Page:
As the nation continues to grapple with a daunting police brutality crisis, the latest statistics once again prove that widespread police reform can't come soon enough. Citing the 2015 rate of police killings by firearm as "well more than double" the average number reported annually by the FBI over the past ten years, the Washington Post revealed their final tally on Wednesday.

With the fatal shooting of 23-year-old Keith Childress Jr. on New Year's Eve in Las Vegas, the United States marked its 984th (and final) police killing by firearm in 2015. Though the "vast majority" of those shot and killed during these 12 months were reportedly armed and half of them were white, black people were fatally shot by cops at a rate three times higher than that of white citizens (when adjusted for population).​ 40 percent of those shot and killed while unarmed were black men, although the group accounts for just six percent of the country's total population.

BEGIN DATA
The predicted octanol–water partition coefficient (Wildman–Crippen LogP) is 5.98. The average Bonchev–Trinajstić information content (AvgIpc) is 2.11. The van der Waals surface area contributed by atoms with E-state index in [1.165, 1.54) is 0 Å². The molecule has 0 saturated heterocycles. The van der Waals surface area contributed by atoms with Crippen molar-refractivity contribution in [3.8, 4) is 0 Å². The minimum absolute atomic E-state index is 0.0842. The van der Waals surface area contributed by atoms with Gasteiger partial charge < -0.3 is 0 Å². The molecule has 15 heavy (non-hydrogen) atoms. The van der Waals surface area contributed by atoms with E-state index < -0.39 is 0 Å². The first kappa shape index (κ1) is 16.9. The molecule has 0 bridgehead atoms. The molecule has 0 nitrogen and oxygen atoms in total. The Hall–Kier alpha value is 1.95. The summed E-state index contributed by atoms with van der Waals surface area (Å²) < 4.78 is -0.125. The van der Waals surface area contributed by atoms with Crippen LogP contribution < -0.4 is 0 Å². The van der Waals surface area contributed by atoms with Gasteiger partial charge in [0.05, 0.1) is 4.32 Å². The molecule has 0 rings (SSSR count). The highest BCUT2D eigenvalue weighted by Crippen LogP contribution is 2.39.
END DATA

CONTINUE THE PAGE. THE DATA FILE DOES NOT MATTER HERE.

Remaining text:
These figures, though startling, are in line with the Guardian's recently revealed 2015 statistics on the total number of police killings. Though most of these incidents of police brutality would appear to involve a firearm, the Guardian's figures also revealed seemingly high numbers for Taser-involved deaths.

"They just gunned him down," Childress' mother, Jacqueline Lawrence, tells the Post of her son's death . "They said he had a gun, but he had a cellphone in his hand." The family is reportedly planning a wrongful death lawsuit. Thus far, as many as 11 people have been fatally shot by police in 2016.